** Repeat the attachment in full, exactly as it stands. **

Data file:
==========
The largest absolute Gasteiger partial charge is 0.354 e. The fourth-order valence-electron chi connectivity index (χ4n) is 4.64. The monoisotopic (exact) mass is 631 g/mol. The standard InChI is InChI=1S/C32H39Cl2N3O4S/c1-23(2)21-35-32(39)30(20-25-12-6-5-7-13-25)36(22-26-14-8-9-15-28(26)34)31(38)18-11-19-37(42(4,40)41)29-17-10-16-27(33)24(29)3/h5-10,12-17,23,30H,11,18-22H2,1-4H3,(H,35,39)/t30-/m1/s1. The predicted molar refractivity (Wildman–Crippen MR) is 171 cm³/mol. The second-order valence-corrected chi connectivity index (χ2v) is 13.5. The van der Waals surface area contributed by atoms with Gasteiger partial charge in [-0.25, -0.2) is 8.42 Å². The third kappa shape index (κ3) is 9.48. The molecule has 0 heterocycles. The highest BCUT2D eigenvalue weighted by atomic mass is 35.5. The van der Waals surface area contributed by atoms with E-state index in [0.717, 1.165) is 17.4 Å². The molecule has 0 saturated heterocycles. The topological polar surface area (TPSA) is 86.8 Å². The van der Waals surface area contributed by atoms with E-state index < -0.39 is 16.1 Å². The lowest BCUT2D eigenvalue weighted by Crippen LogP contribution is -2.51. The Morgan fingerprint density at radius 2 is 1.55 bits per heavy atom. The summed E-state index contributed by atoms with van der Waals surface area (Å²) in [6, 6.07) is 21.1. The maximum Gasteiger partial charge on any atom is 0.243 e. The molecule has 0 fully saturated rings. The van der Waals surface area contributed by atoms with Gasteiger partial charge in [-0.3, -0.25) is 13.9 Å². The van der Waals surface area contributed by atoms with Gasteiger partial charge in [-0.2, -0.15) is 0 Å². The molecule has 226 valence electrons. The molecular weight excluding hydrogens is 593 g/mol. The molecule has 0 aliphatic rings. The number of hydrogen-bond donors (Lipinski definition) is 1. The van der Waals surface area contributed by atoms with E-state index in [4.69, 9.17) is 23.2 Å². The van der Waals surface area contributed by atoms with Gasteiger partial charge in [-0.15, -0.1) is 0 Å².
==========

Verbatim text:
The largest absolute Gasteiger partial charge is 0.354 e. The fourth-order valence-electron chi connectivity index (χ4n) is 4.64. The monoisotopic (exact) mass is 631 g/mol. The standard InChI is InChI=1S/C32H39Cl2N3O4S/c1-23(2)21-35-32(39)30(20-25-12-6-5-7-13-25)36(22-26-14-8-9-15-28(26)34)31(38)18-11-19-37(42(4,40)41)29-17-10-16-27(33)24(29)3/h5-10,12-17,23,30H,11,18-22H2,1-4H3,(H,35,39)/t30-/m1/s1. The predicted molar refractivity (Wildman–Crippen MR) is 171 cm³/mol. The second-order valence-corrected chi connectivity index (χ2v) is 13.5. The van der Waals surface area contributed by atoms with Gasteiger partial charge in [-0.25, -0.2) is 8.42 Å². The third kappa shape index (κ3) is 9.48. The molecule has 0 heterocycles. The highest BCUT2D eigenvalue weighted by atomic mass is 35.5. The van der Waals surface area contributed by atoms with E-state index in [0.717, 1.165) is 17.4 Å². The molecule has 0 saturated heterocycles. The topological polar surface area (TPSA) is 86.8 Å². The van der Waals surface area contributed by atoms with E-state index < -0.39 is 16.1 Å². The lowest BCUT2D eigenvalue weighted by Crippen LogP contribution is -2.51. The Morgan fingerprint density at radius 2 is 1.55 bits per heavy atom. The summed E-state index contributed by atoms with van der Waals surface area (Å²) in [6, 6.07) is 21.1. The maximum Gasteiger partial charge on any atom is 0.243 e. The molecule has 0 fully saturated rings. The van der Waals surface area contributed by atoms with Gasteiger partial charge in [-0.3, -0.25) is 13.9 Å². The van der Waals surface area contributed by atoms with Gasteiger partial charge in [-0.2, -0.15) is 0 Å². The molecule has 226 valence electrons. The molecular weight excluding hydrogens is 593 g/mol. The molecule has 0 aliphatic rings. The number of hydrogen-bond donors (Lipinski definition) is 1. The van der Waals surface area contributed by atoms with E-state index in [4.69, 9.17) is 23.2 Å². The van der Waals surface area contributed by atoms with Gasteiger partial charge in [-0.15, -0.1) is 0 Å².